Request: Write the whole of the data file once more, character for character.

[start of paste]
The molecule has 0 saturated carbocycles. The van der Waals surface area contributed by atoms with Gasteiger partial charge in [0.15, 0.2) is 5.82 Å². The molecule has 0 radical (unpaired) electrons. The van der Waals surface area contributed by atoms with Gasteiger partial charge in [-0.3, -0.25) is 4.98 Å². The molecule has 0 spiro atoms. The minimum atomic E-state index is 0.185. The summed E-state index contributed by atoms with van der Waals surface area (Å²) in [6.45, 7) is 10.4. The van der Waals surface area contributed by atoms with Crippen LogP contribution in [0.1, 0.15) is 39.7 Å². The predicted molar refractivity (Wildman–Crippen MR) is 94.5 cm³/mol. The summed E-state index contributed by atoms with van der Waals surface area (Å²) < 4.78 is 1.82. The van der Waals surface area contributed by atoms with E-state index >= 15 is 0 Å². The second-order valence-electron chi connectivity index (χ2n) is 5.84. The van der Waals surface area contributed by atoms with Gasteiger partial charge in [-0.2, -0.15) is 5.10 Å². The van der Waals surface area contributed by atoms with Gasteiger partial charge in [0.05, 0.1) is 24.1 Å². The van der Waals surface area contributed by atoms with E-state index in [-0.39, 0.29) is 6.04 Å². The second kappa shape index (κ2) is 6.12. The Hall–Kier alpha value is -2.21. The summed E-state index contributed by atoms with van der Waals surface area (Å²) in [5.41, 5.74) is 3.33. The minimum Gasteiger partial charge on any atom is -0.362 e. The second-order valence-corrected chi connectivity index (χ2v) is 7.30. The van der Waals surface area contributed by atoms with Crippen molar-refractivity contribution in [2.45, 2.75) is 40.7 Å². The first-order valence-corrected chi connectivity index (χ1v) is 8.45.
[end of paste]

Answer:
The molecule has 0 saturated carbocycles. The van der Waals surface area contributed by atoms with Gasteiger partial charge in [0.15, 0.2) is 5.82 Å². The molecule has 0 radical (unpaired) electrons. The van der Waals surface area contributed by atoms with Gasteiger partial charge in [-0.3, -0.25) is 4.98 Å². The molecule has 0 spiro atoms. The minimum atomic E-state index is 0.185. The summed E-state index contributed by atoms with van der Waals surface area (Å²) in [6.45, 7) is 10.4. The van der Waals surface area contributed by atoms with Crippen LogP contribution in [0.1, 0.15) is 39.7 Å². The predicted molar refractivity (Wildman–Crippen MR) is 94.5 cm³/mol. The summed E-state index contributed by atoms with van der Waals surface area (Å²) < 4.78 is 1.82. The van der Waals surface area contributed by atoms with E-state index >= 15 is 0 Å². The second-order valence-electron chi connectivity index (χ2n) is 5.84. The van der Waals surface area contributed by atoms with Gasteiger partial charge in [-0.2, -0.15) is 5.10 Å². The van der Waals surface area contributed by atoms with Gasteiger partial charge in [0.05, 0.1) is 24.1 Å². The van der Waals surface area contributed by atoms with E-state index in [-0.39, 0.29) is 6.04 Å². The second kappa shape index (κ2) is 6.12. The Hall–Kier alpha value is -2.21. The summed E-state index contributed by atoms with van der Waals surface area (Å²) in [5.41, 5.74) is 3.33. The minimum Gasteiger partial charge on any atom is -0.362 e. The second-order valence-corrected chi connectivity index (χ2v) is 7.30. The van der Waals surface area contributed by atoms with Crippen molar-refractivity contribution in [2.45, 2.75) is 40.7 Å². The first-order valence-corrected chi connectivity index (χ1v) is 8.45.